Scientific Progress goes “Moo”*

12 May, 2014 at 8:30 pm (comics, webjunk)

Sometimes the internet astonishes me: you put money into it, and you get stuff out of it.

Obviously, this is both most people’s common experience and a completely foreign experience to many. Amazon, eBay, iTunes, Etsy, etc. wouldn’t all exist and thrive if people weren’t putting money into the internet and then receiving something in return. And also a great number of people turn to the internet in order to acquire things without having to spend any money on them. This ranges from the relatively innocuous — MP3s and digitized images — to a significant trade in films, software, books, credit card numbers, and the like. And as much as we use the internet to reinforce our pre-existing worldviews, creating streams of personalized content that provide us with feeds and pings and alerts about the things and people we already like, it is the surprises that drift across that are the most wonderful, the unexpected pleasures.

Chainsaw Vigilante commissions: Erica Henderson, Lars Brown, Katie CookLast summer at the Boston Comic Con, I commissioned sketches from attending artists for the first time. Travis Ellisor had been trumpeting his expanding Karate Kid vs. commission gallery for a little while, and I liked the concept: a single factor of commonality, but the opportunity to allow the artist to also feature his or her chosen creation. (I also have a bit of a soft spot for the classic LoSH Karate Kid, whose solo title was the first comic I actively tried to collect as a kid, saving up for back issues from the archive bins of local stores.) And the final grace note is that the character is a bit odd. Many people have con sketchbooks of obvious corporate populist characters, but finding that odd tertiary character that people fondly recall but haven’t thought about in ages is the real cherry on the sundae. I’d finally decided, after much musing, that my own original sketch collection was going to be different interpretations of The Tick‘s Chainsaw Vigilante engaged in combat with DC Comics’ Ambush Bug. Then I did some research on how much two-figure commissions tended to run, and I decided to start by just getting some drawings of the Chainsaw Vigilante to start with and to work my way up.

So I went to the Con, and I experienced a strange anxiety: I was going to be handed a drawing by the artist, and I was going to have a reaction, right there in real time, of exhilaration or disappointment in the result. In front of the creative person who was asked to interpret a paid command for which he or she may have had no particular artistic inclination. This is a character I like, but it doesn’t necessarily inspire or movie the person drawing it. Would I be able to tell by the composition? Would my face visibly blanch as I took the commissions from their hands?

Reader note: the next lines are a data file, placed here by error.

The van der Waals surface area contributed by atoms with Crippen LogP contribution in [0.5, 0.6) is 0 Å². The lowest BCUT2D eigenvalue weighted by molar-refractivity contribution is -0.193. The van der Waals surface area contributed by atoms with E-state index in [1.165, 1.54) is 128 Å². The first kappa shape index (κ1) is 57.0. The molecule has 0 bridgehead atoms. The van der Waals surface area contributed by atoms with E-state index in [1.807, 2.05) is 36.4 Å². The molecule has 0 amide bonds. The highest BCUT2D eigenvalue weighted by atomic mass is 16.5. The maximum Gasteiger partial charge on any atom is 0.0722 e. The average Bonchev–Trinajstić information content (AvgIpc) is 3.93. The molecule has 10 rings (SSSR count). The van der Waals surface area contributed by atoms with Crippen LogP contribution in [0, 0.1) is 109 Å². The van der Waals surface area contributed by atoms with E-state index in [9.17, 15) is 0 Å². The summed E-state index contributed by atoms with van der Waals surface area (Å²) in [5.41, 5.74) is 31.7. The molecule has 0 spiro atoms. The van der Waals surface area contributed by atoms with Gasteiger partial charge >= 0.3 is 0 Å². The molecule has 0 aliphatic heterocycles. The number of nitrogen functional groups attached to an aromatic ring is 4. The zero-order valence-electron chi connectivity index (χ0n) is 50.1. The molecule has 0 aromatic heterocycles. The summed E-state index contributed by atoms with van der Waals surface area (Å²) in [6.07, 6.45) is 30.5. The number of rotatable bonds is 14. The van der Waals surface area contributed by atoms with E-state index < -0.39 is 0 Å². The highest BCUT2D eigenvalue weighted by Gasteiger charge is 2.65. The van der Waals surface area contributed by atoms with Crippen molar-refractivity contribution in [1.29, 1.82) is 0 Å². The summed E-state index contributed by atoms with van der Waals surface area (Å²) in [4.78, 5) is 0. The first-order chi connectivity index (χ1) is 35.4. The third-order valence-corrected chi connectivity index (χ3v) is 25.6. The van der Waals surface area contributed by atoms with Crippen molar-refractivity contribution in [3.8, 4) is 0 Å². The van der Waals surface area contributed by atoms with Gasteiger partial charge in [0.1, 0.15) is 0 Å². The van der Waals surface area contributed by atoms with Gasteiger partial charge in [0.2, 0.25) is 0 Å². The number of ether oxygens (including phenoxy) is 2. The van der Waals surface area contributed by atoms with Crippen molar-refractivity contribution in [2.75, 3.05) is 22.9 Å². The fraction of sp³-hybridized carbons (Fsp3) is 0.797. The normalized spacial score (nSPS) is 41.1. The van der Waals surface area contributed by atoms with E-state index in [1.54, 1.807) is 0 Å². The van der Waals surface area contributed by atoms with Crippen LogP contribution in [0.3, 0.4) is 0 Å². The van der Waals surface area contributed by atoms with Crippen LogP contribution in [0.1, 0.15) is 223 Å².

My Advanced Art teacher in high school often said that she thought the worst thing a person could say was, “I may not know much about art, but I know what I like.” As willfully ignorant of a statement as that may be, I believe people have strong, instinctive opinions about aesthetics, regardless of their ability to articulate or contextualize them. I think that comics will forever be a minority art form simply because the presentation of the visual narrative either will or will not appeal, aesthetically, to the reader, and one can’t read the story without looking at artwork that either pleases or assaults the eye. Obviously, if one is commissioning a drawing, one would surely only pay out money to an artist whose work one finds appealing, but that still doesn’t mean that the selection of infinite artistic choices made will end up being those one would prefer. Will the drawings be the sort of thing one would automatically reblog in one’s curated stream of aesthetic content, or not?

Luckily, all of my commissions have hit the sweet spot of surprise (which I believe is also a channel on RedTube). They have combined the familiar visual voice of the artist, the comforting content of the form of the character, and the simple act of not being what I would have done. Surely it’s this last misdirect, this last moment of dissonance that is what makes getting something from the hands and minds of other people the most worthwhile, the sudden veering into unpredictability. And while there may be some anxiety about cost and result, the most important bit is that whatever the result it sprang from someone else and is therefore something that would have been impossible for you to acquire or create or establish on your own.